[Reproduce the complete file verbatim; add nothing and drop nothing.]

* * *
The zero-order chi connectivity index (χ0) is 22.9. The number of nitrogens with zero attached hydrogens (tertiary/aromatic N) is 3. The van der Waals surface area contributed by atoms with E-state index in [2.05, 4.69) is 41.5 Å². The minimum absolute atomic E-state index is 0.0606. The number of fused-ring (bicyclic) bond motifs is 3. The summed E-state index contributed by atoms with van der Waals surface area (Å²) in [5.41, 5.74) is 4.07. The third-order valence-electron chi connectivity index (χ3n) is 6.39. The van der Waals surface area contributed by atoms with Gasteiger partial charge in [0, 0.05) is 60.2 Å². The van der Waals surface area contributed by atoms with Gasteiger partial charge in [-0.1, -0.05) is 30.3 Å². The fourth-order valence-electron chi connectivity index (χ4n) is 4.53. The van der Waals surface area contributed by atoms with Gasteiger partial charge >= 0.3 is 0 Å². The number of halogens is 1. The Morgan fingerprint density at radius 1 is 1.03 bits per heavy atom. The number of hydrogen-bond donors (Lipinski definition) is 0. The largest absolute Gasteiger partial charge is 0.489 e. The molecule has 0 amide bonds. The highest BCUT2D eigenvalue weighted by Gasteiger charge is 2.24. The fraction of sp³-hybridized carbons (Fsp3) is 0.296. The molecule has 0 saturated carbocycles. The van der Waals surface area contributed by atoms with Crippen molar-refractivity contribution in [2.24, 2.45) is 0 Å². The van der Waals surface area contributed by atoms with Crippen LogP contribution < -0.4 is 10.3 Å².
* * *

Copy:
The zero-order chi connectivity index (χ0) is 22.9. The number of nitrogens with zero attached hydrogens (tertiary/aromatic N) is 3. The van der Waals surface area contributed by atoms with E-state index in [2.05, 4.69) is 41.5 Å². The minimum absolute atomic E-state index is 0.0606. The number of fused-ring (bicyclic) bond motifs is 3. The summed E-state index contributed by atoms with van der Waals surface area (Å²) in [5.41, 5.74) is 4.07. The third-order valence-electron chi connectivity index (χ3n) is 6.39. The van der Waals surface area contributed by atoms with Gasteiger partial charge in [0, 0.05) is 60.2 Å². The van der Waals surface area contributed by atoms with Gasteiger partial charge in [-0.1, -0.05) is 30.3 Å². The fourth-order valence-electron chi connectivity index (χ4n) is 4.53. The van der Waals surface area contributed by atoms with Gasteiger partial charge >= 0.3 is 0 Å². The number of halogens is 1. The Morgan fingerprint density at radius 1 is 1.03 bits per heavy atom. The number of hydrogen-bond donors (Lipinski definition) is 0. The largest absolute Gasteiger partial charge is 0.489 e. The molecule has 0 amide bonds. The highest BCUT2D eigenvalue weighted by Gasteiger charge is 2.24. The fraction of sp³-hybridized carbons (Fsp3) is 0.296. The molecule has 0 saturated carbocycles. The van der Waals surface area contributed by atoms with Crippen molar-refractivity contribution in [2.24, 2.45) is 0 Å². The van der Waals surface area contributed by atoms with Crippen LogP contribution < -0.4 is 10.3 Å².